Admittedly, this could be a fault line of mine, which some may say has contributed to me ending up in a job which could be unkindly yet accurately described as being gobby.

Still, extreme as Kotarac's case was, how human was the compulsion that led to her death. "The last word" is one of the holy grails of relationships, oft sought, but rarely found.

I'm devastated that this poor woman ended up clambering down a chimney because of her desperation to make a point, but a part of me understands.

Will it be Chiles play for these cereal seducers?

So GMTV is no more. Goodbye sweet, strange sofa-people and your touching interest in amusing pet photos, the health of the prostate, and five-year-olds with A-levels. From tomorrow, we have Daybreak, with main presenters Adrian Chiles and Christine Bleakley, and their much-vaunted "chemistry", which is telly-speak for: "Do they fancy the pants off each other?" Or in this case: "Does that poor sod still fancy her?" It's a chance to munch cornflakes and wonder if more than affection flutters in Chiles's tortured breast for Frank Lampard's girlfriend. Or not.

I couldn't care less about their chemistry. Nor do I have any animosity towards Chiles or Bleakley, though one can see why some might have become irritated. What a huge smarmy luvvie fuss they made of all of this. Conjoined twins could have been successfully separated with less drama than these two, um, leaving one television channel for another.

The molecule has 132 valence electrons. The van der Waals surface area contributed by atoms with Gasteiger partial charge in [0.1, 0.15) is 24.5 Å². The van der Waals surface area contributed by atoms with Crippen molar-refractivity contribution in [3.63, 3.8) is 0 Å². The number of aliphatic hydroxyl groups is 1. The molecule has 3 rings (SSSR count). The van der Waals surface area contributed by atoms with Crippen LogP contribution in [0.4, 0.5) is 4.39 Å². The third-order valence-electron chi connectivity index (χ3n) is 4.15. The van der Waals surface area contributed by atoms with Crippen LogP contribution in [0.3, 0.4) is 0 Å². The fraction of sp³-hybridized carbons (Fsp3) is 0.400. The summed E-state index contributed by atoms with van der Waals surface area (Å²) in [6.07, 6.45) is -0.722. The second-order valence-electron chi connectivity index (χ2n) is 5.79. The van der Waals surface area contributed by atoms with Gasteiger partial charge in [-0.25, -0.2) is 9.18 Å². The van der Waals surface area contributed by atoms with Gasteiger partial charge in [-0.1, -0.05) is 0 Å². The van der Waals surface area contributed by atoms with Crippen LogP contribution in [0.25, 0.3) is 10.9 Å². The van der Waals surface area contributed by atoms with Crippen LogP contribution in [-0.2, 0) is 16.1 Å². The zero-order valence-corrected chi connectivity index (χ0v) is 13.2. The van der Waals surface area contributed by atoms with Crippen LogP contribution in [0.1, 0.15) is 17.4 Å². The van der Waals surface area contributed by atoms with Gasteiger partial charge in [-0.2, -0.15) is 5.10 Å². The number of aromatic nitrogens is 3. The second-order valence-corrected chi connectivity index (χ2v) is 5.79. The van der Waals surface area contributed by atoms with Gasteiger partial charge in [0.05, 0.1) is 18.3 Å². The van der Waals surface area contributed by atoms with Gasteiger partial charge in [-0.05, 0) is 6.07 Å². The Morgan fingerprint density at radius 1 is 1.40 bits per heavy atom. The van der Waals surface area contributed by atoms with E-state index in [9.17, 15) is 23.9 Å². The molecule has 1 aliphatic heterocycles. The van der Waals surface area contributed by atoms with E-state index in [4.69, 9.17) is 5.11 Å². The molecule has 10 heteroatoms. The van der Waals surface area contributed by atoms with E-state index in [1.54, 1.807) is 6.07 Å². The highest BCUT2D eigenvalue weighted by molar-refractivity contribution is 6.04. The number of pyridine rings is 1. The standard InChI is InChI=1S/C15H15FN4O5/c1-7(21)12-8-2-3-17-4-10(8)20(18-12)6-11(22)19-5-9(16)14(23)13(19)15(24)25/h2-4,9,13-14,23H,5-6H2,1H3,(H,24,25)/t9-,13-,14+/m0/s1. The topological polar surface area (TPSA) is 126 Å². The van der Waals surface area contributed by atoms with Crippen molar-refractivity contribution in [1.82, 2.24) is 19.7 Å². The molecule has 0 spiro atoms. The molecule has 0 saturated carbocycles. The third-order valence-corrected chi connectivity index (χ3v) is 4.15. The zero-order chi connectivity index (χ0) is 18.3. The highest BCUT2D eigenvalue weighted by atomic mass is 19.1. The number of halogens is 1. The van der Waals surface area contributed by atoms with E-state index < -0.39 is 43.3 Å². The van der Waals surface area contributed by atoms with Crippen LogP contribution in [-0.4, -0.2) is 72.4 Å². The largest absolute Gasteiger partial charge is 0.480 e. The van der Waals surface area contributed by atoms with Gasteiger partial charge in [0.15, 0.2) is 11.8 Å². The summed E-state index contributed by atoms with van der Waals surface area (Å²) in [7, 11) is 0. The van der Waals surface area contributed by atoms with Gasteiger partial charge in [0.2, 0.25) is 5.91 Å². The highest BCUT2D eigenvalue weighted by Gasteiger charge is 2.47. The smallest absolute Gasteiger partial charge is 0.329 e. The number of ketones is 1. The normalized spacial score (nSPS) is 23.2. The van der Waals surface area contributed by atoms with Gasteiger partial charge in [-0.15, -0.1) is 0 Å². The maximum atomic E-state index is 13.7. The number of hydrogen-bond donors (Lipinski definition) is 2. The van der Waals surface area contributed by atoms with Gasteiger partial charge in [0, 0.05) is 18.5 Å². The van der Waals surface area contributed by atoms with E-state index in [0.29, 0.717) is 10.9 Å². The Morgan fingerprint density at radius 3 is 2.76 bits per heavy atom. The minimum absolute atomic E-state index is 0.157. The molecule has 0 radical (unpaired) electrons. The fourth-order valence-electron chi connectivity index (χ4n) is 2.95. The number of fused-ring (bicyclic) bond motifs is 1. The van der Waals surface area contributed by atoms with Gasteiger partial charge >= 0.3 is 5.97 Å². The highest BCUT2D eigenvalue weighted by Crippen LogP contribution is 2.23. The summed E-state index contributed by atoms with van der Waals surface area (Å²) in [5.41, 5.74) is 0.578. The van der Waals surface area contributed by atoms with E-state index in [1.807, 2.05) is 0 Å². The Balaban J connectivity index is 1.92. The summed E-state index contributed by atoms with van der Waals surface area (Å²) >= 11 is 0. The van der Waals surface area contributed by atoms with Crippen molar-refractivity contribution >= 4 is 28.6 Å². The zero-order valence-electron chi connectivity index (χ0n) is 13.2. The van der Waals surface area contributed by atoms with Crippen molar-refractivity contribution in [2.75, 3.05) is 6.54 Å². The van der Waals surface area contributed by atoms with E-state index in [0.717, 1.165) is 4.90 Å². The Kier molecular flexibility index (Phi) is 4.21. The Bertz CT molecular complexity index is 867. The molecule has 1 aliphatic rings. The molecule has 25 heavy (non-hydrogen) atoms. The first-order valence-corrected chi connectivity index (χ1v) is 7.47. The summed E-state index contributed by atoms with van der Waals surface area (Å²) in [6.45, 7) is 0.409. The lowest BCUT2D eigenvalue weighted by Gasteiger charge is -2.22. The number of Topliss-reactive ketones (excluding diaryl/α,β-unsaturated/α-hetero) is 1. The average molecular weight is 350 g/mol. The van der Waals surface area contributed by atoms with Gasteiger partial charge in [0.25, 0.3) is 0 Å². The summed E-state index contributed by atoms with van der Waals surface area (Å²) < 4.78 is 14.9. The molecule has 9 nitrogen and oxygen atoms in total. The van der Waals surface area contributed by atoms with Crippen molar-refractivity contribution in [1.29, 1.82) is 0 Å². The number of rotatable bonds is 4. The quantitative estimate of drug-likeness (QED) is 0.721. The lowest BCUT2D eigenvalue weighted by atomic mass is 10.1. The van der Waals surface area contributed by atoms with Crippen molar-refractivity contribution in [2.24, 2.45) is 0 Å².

Certainly, they have played a blinder, going from quite-liked screen couple to greedy, overpaid, overrated idiots everyone hates, within just a few short months. Jonathan Ross will be furious – it took him years to achieve that.

guardian.co.uk © Guardian News and Media Limited 2010

EARLIER:
How William Hague's Totally-Not-Gay Sex Scandal Is Ruining Cronyism For All Of Britain


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—  John Wright

True Blood Spoiler Spoiler

Stay out of the comments if you haven’t seen tonight’s freakalicious episode. Otherwise dive in and dish.

Joe. My. God.

—  John Wright

True Blood Co-Stars Marry

Paquin x390 (Getty) I Advocate.comAnna Paquin and Stephen Moyer were married in Malibu, Calif., on Saturday.
Advocate.com: Daily News

—  John Wright

True Blood Too Gay?

TRUE BLOOD RYAN KWANTEN X390 (FAIR) | ADVOCATE.COMThe editors of zap2it.com asked their readers if the HBO series True Blood, which recently introduced many same-sex plot lines, has gone too gay.
Advocate.com: Daily News

—  John Wright

News: Joaquin Phoenix, Utah, Rachel Maddow, True Blood, LCR

 road George W. Bush won't comment on the "Ground Zero mosque".

Phoenix  roadJoaquin Phoenix's cryptic documentary gets a trailer.

 roadTrue Blood fans, here's the magazine cover you don't want to miss (possibly nsfw).

 roadSafe schools chief and GLSEN founder Kevin Jennings on last year's right-wing attacks against him: "As the leading proponent of stopping bullying in America, I was not allowed to be bullied out of my job. I've been preaching for 25 years that bullying is not OK. There was no way I could then say, 'OK, you can bully me.' "